In People & Innovations (June), you say that the Heat Mirror produced by the Southwall Corp. "reflects the sun's long, heat-producing waves" resulting in "lower energy costs in cold climates."
My firm markets many types of energy conservation and energy management products for home and industry, so we have some knowledge of heat loss/gain theory. It would seem more beneficial to allow the "heat-producing 'long' waves" in than to bounce them away in cold climates.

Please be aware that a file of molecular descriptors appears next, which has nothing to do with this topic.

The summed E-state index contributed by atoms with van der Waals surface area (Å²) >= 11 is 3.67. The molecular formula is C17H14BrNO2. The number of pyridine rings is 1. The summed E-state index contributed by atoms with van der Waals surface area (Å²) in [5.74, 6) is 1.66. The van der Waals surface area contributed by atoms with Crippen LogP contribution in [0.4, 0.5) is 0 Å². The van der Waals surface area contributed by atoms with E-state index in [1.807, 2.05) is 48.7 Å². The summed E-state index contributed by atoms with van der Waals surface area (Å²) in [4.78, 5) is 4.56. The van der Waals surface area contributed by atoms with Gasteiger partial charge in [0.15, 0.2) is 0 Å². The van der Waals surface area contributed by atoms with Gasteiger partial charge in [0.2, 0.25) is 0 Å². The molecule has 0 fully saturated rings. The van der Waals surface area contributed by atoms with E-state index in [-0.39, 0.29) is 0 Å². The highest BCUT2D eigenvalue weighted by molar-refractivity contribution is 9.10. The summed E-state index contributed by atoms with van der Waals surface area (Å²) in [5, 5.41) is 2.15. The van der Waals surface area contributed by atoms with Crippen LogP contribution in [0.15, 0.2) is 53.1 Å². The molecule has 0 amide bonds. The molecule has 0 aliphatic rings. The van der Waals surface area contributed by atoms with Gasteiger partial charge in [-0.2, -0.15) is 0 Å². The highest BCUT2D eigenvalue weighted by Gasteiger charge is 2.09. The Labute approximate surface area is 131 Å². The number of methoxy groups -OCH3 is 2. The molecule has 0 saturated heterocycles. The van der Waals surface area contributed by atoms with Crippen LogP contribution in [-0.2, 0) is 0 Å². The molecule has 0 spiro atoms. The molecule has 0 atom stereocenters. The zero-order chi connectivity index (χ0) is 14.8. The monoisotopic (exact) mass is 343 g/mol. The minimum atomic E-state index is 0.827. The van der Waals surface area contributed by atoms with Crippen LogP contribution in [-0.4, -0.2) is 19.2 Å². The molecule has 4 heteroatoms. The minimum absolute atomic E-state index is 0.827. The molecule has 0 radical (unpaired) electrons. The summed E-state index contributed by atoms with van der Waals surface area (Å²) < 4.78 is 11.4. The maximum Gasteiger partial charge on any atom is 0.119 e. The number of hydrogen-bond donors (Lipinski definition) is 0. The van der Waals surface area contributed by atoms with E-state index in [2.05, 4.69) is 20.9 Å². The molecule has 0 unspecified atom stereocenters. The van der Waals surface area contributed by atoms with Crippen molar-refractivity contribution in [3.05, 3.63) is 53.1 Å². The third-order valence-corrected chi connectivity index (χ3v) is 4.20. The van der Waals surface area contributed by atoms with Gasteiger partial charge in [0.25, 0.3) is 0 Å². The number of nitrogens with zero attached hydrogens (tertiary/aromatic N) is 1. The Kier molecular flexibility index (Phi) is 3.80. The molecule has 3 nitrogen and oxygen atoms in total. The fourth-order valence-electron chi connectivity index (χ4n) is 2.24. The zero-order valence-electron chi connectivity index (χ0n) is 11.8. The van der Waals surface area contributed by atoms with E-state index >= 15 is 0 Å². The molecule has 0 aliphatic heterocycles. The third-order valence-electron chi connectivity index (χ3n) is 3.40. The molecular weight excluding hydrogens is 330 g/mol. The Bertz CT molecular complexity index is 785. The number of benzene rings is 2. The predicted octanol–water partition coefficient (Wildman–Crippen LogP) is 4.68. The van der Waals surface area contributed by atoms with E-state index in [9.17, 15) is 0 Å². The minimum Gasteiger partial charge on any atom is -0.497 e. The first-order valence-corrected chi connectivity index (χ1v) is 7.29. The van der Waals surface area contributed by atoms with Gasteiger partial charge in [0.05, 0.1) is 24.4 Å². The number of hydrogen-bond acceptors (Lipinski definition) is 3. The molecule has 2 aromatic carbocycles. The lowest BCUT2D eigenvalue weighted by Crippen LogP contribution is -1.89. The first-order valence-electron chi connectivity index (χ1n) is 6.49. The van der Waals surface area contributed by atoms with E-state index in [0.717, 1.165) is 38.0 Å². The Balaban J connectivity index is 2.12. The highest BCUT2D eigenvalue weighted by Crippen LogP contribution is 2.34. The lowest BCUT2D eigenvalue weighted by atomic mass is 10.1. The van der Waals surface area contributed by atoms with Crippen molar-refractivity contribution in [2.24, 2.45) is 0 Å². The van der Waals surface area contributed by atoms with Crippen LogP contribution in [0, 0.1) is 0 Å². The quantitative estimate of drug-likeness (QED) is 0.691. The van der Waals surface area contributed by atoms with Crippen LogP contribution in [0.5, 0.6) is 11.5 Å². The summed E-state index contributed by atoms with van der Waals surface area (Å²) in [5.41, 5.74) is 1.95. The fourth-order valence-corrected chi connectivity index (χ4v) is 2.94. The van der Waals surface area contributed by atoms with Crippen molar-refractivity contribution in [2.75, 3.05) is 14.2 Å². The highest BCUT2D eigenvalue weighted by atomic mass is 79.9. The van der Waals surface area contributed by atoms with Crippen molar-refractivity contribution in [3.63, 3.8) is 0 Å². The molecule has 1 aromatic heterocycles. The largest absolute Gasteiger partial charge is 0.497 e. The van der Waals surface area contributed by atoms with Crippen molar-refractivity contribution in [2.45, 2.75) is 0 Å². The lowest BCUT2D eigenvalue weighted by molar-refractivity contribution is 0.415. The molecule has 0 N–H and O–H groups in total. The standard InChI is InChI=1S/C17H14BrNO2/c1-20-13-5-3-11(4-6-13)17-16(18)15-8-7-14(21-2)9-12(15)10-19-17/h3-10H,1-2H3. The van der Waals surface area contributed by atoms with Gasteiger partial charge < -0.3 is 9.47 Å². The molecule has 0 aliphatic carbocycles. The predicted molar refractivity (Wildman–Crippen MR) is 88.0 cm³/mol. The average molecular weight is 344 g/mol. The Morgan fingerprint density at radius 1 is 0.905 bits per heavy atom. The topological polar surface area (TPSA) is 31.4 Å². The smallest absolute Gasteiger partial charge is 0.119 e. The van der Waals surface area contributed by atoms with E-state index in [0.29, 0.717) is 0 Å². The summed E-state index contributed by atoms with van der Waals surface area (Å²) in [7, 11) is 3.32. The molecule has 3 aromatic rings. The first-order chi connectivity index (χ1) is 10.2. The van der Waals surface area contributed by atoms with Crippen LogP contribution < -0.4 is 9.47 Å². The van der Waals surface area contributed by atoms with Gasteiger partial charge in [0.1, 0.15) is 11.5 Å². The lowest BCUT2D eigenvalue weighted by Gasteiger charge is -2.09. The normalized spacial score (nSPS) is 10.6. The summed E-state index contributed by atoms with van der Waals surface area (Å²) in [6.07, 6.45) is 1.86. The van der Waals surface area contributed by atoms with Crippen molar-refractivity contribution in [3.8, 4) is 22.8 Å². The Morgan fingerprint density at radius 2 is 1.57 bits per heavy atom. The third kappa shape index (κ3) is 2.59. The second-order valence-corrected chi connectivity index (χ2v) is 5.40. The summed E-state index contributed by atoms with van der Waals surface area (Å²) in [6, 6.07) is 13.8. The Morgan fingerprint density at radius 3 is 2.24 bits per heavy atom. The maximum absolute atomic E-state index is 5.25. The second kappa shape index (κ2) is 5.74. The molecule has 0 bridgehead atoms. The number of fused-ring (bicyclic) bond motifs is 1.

Can you shed some light on what seems to me a contradiction in goals?
According to the Southwall Corp., the Heat Mirror works like a thermos bottle, except that it's transparent. Though it does indeed reflect the sun's heat away from the house, it also reflects the heat being produced in the house back inside. Mounted inside a double-glazed window, the Heat Mirror film has a dead air space on either side, adding to the house's insulation. The result, Southwall claims, is a warmer house in winter and a cooler one in the summer, and a reduction in energy costs.